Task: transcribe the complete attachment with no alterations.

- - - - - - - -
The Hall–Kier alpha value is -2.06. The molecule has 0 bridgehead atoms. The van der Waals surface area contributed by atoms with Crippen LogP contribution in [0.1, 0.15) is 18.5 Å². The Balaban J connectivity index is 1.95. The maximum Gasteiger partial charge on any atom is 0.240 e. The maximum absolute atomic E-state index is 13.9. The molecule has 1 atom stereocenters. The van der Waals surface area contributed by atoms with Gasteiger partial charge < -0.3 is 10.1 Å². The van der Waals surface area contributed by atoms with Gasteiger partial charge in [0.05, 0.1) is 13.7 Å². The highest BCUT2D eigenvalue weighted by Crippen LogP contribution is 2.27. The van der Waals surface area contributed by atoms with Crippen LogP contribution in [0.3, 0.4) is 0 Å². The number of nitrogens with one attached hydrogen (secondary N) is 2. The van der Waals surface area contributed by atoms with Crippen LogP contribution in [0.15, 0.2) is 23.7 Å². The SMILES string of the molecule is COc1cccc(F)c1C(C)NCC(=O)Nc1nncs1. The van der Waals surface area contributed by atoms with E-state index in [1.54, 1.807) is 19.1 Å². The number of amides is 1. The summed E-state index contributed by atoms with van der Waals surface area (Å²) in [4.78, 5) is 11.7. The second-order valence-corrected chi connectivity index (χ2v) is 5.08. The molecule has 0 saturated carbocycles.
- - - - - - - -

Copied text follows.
The Hall–Kier alpha value is -2.06. The molecule has 0 bridgehead atoms. The van der Waals surface area contributed by atoms with Crippen LogP contribution in [0.1, 0.15) is 18.5 Å². The Balaban J connectivity index is 1.95. The maximum Gasteiger partial charge on any atom is 0.240 e. The maximum absolute atomic E-state index is 13.9. The molecule has 1 atom stereocenters. The van der Waals surface area contributed by atoms with Gasteiger partial charge < -0.3 is 10.1 Å². The van der Waals surface area contributed by atoms with Gasteiger partial charge in [0.05, 0.1) is 13.7 Å². The highest BCUT2D eigenvalue weighted by Crippen LogP contribution is 2.27. The van der Waals surface area contributed by atoms with Crippen LogP contribution in [0.3, 0.4) is 0 Å². The number of nitrogens with one attached hydrogen (secondary N) is 2. The van der Waals surface area contributed by atoms with Crippen LogP contribution in [0.15, 0.2) is 23.7 Å². The SMILES string of the molecule is COc1cccc(F)c1C(C)NCC(=O)Nc1nncs1. The van der Waals surface area contributed by atoms with E-state index in [1.54, 1.807) is 19.1 Å². The number of amides is 1. The summed E-state index contributed by atoms with van der Waals surface area (Å²) in [4.78, 5) is 11.7. The second-order valence-corrected chi connectivity index (χ2v) is 5.08. The molecule has 0 saturated carbocycles.